What Makes A Leader: Part 1

Michael Campos
Posted on June 30, 2012

Joe Magnano / CLI Worldwide Transportation / Laguna Hills, Calif.

Joe Magnano of CLI Worldwide Transportation in Laguna Hills, Calif.

Joe Magnano of CLI Worldwide Transportation in Laguna Hills, Calif.

> Leadership is about three things: Vision, empathy and communication. Don’t just focus on the bricks; see the whole building. Remember that everyone has a story, so be patient. Talk. Explain. Ask. Listen.

> Inspire trust and clarify purpose, it empowers people to unleash their talent and put their intelligence, creativity and resourcefulness to use.

> I draw inspiration from Steve Jobs. He was innovative, passionate, and had family values.

> I love the challenges that each day brings. The idea of conquering them motivates me daily.

> None of the Town Car replacement options have quite hit the nail on the head in my mind. This is a time-will-tell issue. As more companies get client feedback over the next couple of years, we will have a better idea of what the standard will be.

> Keep family first. Live life every day.

> Patience is needed in every situation.

Matt Assolin / Nikko’s Worldwide Chauffeured Services / Houston, Texas

Matt Assolin (L) standing with his father, Nick Assolin, of Houston-based Nikko's Worldwide Chauffeured Services.

Matt Assolin (L) standing with his father, Nick Assolin, of Houston-based Nikko's Worldwide Chauffeured Services.

> I was battalion commander of an ROTC unit my senior year of high school, responsible for about 250 kids at the age of 17. I bring a sense of military leadership to the company.

> Leaders are made, not born. Your people have to trust you. Demonstrate that your judgment is sound and they will follow you.

> A strong leader is direct and tells people if they’re doing a bad job or a good job, or that it can or can’t be done a certain way.

> I think that so much needs to be done to rewrite the rules in this industry. There are people who rip-off clients and vendors and affiliates, owners who screw over their own employees when it comes to pay. I’m sorry, but what industry allows this? In our industry it’s commonplace.

> You don’t play with people’s money, because it’s not right. Everybody needs to get paid and make a living.

> When you make mistakes — and it’s a when, not an if — it’s about what you do to compensate and save the relationship with the client, like, “You know what? Dispatch screwed up. I’m sorry. What can I do to make it up to you?”

> Create brand awareness through little details. That will help differentiate your company from competitors.

> The customer experience is top priority. That’s how you succeed in this business.

> I admire Starbucks. Starbucks is about the customer experience and the quality of the coffee. The experience at every Starbucks is the same.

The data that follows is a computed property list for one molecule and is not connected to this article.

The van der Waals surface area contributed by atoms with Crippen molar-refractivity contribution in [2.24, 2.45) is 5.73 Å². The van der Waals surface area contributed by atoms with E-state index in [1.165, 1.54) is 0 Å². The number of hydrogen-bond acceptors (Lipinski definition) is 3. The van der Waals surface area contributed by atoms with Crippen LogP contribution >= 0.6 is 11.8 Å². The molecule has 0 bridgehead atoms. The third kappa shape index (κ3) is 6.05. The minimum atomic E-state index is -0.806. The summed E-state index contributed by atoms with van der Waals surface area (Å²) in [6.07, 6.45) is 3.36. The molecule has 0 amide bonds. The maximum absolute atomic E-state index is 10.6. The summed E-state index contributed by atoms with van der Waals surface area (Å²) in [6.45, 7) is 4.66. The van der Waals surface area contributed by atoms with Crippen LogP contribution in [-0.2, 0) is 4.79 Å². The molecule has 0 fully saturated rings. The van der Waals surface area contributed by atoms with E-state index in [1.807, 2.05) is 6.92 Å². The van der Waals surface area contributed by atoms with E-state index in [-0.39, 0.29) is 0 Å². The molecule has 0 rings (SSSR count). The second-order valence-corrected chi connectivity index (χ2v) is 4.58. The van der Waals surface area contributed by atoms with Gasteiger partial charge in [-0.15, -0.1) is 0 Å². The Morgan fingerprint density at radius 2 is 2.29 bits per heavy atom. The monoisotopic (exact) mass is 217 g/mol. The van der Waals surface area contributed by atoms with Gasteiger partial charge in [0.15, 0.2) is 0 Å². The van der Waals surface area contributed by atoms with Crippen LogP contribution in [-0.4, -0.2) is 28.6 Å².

> The most important lesson I’ve learned from my Dad is keeping your word.

> It’s not about how quickly your company grows; it’s about longevity and placing things in place to foster your growth for years or decades.

Myron Fonseca / Ambassador Limousine & Transportation / Miami, Fla.

Myron Fonseca of Miami-based Ambassador Limousine & Transportation

Myron Fonseca of Miami-based Ambassador Limousine & Transportation

> When I started my first business at 19 years old, I put down a deposit for office space. An older gentleman named Sal told me what paperwork I needed in order to occupy the space. I called the city office to get a particular permit and waited for a call back. When Sal asked me if I got all the paperwork, I told him I was waiting for the person from the city to call me back. To which Sal replied, “Don’t wait for that person to do your job.” If I wanted it to get done, I needed to work hard to get it done.

> Most young entrepreneurs walk into business intent on turning a million overnight. At 20, I thought along those lines. That is rarely the case. It takes time.

> Great leaders surround themselves with people who are more successful and intelligent than they are. They watch and learn.

> I would love to spend time with Henry Ford. I would talk with him about his visions and how he figured out to hire the right people for his company.

> Life is by far the greatest learning environment. You have to take calculated risks to be successful. However, you have to know that the potential benefits far exceed the costs in taking those risks, and you have to manage the risk and its potentially negative effects.

> Building a successful business requires steadfast cultivation of networks, innovation, leadership and timing, among other things. Constant pursuit of perfection and adaptation.

Related: What Makes A Leader: Part 2

Related Topics: business management, California operators, Florida operators, Joe Magnano, leadership, Matt Assolin, Texas operators, tips for success

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